The New Definition of a Museum

Museums can be hushed halls with musty smells or noisy centers filled with children running hither and yon. They can contain revered words of art or collections of living insects. They can be found in city centers or rural areas and be owned by a government, university, church or private foundation. They can be staffed with professional curators or by volunteers. They can be free or have a fee.

Whether they serve as a repository of treasured objects, or as a catalyst for civic pride and nationalistic fervor, museums reveal a remarkable diversity in form, content and even purpose. Yet, despite such wide variation, museums share a common goal: the preservation and interpretation of some material aspect of humanity’s cultural consciousness.

In order to understand the nature of this goal and how it varies over time, it is necessary to consider a definition of a museum. The word museum derives from the Greek museion and Latin museeum, both of which refer to places for the study of culture or history. The first recorded use of the term in this sense was by Ptolemy I Soter in the 3rd century bce to describe his library and college of scholars in Alexandria, Egypt.

Museums have been founded for a variety of reasons, including to act as recreational facilities; scholarly or educational resources; to promote tourism in their area; to transmit overtly ideological concepts; or to serve as repositories for valuable and unique items. In addition, museums have also been established to provide a focal point for a particular region’s history; to encourage civic pride and nationalism; to contribute to the economic development of their communities; or to serve as a monument or memorial to an individual or group.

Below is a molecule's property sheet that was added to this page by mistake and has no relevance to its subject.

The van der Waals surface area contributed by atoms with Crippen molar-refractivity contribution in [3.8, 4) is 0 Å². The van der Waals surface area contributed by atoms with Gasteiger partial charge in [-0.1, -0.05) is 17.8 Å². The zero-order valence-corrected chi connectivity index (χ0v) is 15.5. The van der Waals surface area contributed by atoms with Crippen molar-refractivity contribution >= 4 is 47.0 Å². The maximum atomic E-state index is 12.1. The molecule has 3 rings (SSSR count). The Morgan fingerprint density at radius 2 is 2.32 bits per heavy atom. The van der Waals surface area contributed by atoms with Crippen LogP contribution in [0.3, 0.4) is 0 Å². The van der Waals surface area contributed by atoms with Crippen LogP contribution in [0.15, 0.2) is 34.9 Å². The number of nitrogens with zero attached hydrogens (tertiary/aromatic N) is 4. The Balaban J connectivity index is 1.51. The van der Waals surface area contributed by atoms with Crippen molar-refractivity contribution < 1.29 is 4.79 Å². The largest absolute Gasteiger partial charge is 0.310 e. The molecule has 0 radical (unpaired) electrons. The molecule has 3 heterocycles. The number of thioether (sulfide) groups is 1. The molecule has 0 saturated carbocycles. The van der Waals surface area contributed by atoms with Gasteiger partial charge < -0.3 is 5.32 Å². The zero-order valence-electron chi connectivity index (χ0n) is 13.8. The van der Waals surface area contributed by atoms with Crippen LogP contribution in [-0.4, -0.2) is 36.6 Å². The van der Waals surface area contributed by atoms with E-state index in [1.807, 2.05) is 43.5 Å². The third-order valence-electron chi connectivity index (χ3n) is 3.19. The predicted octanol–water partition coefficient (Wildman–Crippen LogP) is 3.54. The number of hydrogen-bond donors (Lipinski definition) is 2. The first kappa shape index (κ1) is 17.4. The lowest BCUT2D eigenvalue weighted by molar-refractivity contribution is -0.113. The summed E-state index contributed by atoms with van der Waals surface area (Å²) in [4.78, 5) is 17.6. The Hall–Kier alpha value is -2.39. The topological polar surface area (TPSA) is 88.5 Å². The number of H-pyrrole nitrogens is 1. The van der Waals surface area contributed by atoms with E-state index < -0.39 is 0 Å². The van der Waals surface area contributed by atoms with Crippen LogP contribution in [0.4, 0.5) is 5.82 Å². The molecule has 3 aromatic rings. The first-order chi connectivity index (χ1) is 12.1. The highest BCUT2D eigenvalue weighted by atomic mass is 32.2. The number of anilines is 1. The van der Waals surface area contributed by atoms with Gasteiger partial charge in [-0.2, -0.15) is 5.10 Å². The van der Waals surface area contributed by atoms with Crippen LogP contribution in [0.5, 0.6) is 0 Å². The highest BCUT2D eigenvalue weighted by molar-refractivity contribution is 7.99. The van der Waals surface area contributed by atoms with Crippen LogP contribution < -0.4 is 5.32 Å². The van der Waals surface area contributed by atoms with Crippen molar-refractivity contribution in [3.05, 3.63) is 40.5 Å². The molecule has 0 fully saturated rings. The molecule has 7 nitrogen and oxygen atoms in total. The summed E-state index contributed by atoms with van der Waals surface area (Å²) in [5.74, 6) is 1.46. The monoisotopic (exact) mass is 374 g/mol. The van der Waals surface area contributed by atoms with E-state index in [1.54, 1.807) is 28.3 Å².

One of the most important aspects of the new definition is that it identifies museums as being non-profit. This allows museums to seek income through gift shops, restaurants and membership fees while still remaining distinct from commercial, for profit businesses.

Another vital feature is that the new definition does not impose any restrictions on museum content. The only content restrictions that are imposed are those self imposed by the founding members of a museum in their by laws and charters when they set up the institution. This allows museums to stay true to the lofty goals set out by their founders and not to drift too far afield for fear of public censure.

Finally, the new definition recognizes that museums need to be connected to their communities. This enables them to engage with their visitors and to become an active part of the community, rather than being a place that keeps its distance from society and merely collects objects in isolation. Hopefully, this new definition will open the doors to many more museums and help to create a world where they can thrive. To learn more about the museum definition, visit Icom’s website. This article was originally published in Museum International.